Inviting One into Expression

I had heard this phrase but never fully understood it, nor did I  follow up until recently. There it was in a Ted Talk.

Narrowly defined, it is about reaching out to those who are non-verbal such as folks with Alzheimer’s or dementia. The concept gives verbal folks a way of connecting. Here are a few things to keep in mind.

We often try to engage non-verbal people with a question to get them to recall a memory. “Do you remember how much fun we had on the beach during our summers together?” They can’t – we ask the impossible after their non-verbal stage is well established.

We are learning that non-verbal people often have many ways of connecting that we miss or don’t give them time to show us.

Inviting one into expression is about asking open-ended questions without a right or wrong answer. Waiting, for sometimes what we can feel strongly as, a painfully long time. Then sometimes, something clicks, and they act.

An example from the Ted Talk references a non-verbal man living at home with a caregiver. The “expression” person arrived, new to the scene. She knew he liked walking along the shoreline of a nearby lake. After the pleasantries, she asked him, “How does water move?”

If we were asked such a question, we might be inclined to respond with rudery -if that is a word.

But after a relatively long silence, he stood up slowly and went to his collection of driftwood pieces on the counter. He picked a bit up and slowly moved his hand with the wood in a wavelike fashion. This developed into engaging the other arm and eventually moving his whole body with his wave.

It looked similar to modern dance, artistic and mesmerizing.

I won’t spoil the “expression” lady’s work of putting on a play to a paying audience in a care home of Homer’s Odyssey. It is worth clicking on the link below.

Please give this a bit of a think. First, If you have a relative, friend or patient you provide care to, can you think of a question to ask that might have a similar effect as the water question? Refer to this as “the beautiful question.” It might take some time and effort to frame this but invest that time and see what happens.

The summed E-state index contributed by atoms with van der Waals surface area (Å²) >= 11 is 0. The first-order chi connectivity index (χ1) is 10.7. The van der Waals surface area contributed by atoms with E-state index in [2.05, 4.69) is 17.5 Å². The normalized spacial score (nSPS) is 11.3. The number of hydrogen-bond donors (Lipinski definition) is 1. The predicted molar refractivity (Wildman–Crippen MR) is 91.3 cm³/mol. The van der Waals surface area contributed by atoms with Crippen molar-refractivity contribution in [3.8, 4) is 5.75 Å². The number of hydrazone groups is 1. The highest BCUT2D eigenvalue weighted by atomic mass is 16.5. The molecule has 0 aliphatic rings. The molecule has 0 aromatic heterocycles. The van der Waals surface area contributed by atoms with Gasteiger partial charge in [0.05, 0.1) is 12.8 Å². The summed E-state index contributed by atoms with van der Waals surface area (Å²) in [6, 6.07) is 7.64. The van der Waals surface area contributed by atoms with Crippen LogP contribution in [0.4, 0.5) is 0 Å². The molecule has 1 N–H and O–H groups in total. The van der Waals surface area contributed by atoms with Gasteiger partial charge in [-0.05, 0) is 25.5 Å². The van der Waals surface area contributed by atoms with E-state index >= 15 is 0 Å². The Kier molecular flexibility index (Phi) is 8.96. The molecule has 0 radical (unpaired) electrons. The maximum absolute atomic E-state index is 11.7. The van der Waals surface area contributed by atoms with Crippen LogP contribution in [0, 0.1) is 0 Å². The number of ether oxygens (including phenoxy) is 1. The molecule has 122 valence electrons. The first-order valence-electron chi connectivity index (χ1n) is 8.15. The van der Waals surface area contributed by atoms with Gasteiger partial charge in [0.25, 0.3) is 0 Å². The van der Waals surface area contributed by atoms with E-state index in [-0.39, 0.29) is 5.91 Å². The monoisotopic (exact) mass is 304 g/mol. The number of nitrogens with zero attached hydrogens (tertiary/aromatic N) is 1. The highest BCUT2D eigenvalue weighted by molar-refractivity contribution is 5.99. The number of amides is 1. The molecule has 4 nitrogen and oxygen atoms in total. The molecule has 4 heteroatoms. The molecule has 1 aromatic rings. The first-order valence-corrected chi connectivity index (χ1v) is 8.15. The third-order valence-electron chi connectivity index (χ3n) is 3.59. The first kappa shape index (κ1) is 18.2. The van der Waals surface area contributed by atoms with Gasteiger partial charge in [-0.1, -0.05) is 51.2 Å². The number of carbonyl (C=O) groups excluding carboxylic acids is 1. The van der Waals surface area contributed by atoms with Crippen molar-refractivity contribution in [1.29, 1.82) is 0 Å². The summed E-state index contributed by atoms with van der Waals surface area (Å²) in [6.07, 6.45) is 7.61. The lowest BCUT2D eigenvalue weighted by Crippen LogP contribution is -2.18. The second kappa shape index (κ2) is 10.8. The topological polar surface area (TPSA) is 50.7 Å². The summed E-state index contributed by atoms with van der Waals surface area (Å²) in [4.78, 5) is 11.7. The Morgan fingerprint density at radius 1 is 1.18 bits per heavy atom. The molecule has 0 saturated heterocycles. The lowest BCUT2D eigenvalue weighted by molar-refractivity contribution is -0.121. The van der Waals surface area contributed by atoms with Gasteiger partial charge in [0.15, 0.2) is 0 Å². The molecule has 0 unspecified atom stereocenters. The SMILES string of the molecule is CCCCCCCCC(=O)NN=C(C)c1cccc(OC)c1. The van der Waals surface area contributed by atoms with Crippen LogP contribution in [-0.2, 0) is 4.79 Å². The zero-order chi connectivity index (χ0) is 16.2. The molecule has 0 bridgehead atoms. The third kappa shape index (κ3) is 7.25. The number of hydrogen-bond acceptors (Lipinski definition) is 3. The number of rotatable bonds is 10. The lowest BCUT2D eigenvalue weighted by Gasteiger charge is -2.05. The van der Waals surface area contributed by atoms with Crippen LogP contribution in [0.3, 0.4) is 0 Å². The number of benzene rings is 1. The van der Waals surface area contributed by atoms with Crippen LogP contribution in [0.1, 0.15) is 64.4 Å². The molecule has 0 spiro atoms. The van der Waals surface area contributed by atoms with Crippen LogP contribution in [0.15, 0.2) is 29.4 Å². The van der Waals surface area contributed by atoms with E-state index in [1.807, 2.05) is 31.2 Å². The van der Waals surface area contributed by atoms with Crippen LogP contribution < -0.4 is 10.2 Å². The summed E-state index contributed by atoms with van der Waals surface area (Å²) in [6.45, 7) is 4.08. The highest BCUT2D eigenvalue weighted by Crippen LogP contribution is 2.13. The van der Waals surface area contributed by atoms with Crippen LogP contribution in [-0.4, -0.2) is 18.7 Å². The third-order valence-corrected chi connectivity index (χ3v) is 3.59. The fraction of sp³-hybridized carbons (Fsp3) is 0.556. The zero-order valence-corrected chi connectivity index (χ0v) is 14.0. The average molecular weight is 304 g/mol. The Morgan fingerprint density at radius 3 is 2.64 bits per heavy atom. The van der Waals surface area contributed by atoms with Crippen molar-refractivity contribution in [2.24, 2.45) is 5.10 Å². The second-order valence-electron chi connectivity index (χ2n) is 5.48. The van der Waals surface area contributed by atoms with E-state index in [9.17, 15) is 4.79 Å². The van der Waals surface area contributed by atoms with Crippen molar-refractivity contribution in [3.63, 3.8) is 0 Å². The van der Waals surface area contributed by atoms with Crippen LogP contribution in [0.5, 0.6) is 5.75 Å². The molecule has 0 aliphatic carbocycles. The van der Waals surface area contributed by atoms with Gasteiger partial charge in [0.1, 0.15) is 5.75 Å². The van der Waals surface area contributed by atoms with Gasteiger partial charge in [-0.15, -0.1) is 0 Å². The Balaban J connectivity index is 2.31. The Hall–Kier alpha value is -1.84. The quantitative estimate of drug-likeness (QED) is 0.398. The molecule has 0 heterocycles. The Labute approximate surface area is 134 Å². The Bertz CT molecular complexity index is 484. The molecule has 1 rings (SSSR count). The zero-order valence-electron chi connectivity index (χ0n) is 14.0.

Second, I thought that I didn’t want to wait for the time to have non-verbal people in my life. I’d start practicing now. It takes reaching out. It takes listening. And it takes a dose of wonder and curiosity.

For me, the key is to be genuinely interested in the response, including my verbal friends. It often leads to the most exciting rabbit holes!

I’m curious about your thoughts. Please share your bit of a think below.

Thanks to Ted Talk for inspiring this Blog.

Photo by Cheryl Winn-Boujnida on Unsplash0

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And my thanks to St. Albert Seniors Association: 780-459-0433 for making this Blog possible.

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6 thoughts on “Inviting One into Expression

  1. Patti Dolman says:

    I suppose another term would simply be “effective communication “; if the recipient understands what I’ve said and responds in an appropriate way we have effectively communicated. So ok the new catch phrase is ” Expression” . It takes a person who has patience, sensitivity and to a certain degree a clever imagination to draw out the inner most thoughts from someone suffering from dementia/altzeimers. Those same strategies are valuable when trying to calm a 3 year old during a supermarket tantrum.
    The brain is an amazing complex organ and much research is underway to ideally offset these “ageing diseases”. I’m happy to say that I’ve passed the Mini-Cog test. I was successful in recalling three words after drawing a picture of a clock.
    I hope and pray that should I fall ill to either of these insidious diseases, my children or grandchildren will have the patience and understanding to be able to help me express myself.

  2. Andy says:

    We all are a little bit of everything
    A little hard of hearing
    A little slow of speaking
    A little slow of thinking
    A little slow of movement

    And just because of above we still have things to offer

  3. Don Hamaliuk says:


    I can see the message, but the writing’s too small
    I have some glasses, but where are they now?
    Are they upstairs or downstairs, or a pocket in my coat
    My wife thinks it’s funny, but I think it’s no joke

    I can hardly wait, till she gets to my age
    Then maybe she’ll know why, I’m in such a rage
    Why so many things, are so aggravating to me
    Seems very trivial, but that’s what I now see

    If you try to reason, that it should not matter much
    That I’m losing my mind and growing out of touch
    Well that may be so, but have mercy on me
    My mind’s not as sharp as it always should be

    The older you get, the more chances for you
    That all those small things, will cause you to stew
    You might think that’s crazy and how could it be so
    But if you live long enough, that’s how it might go

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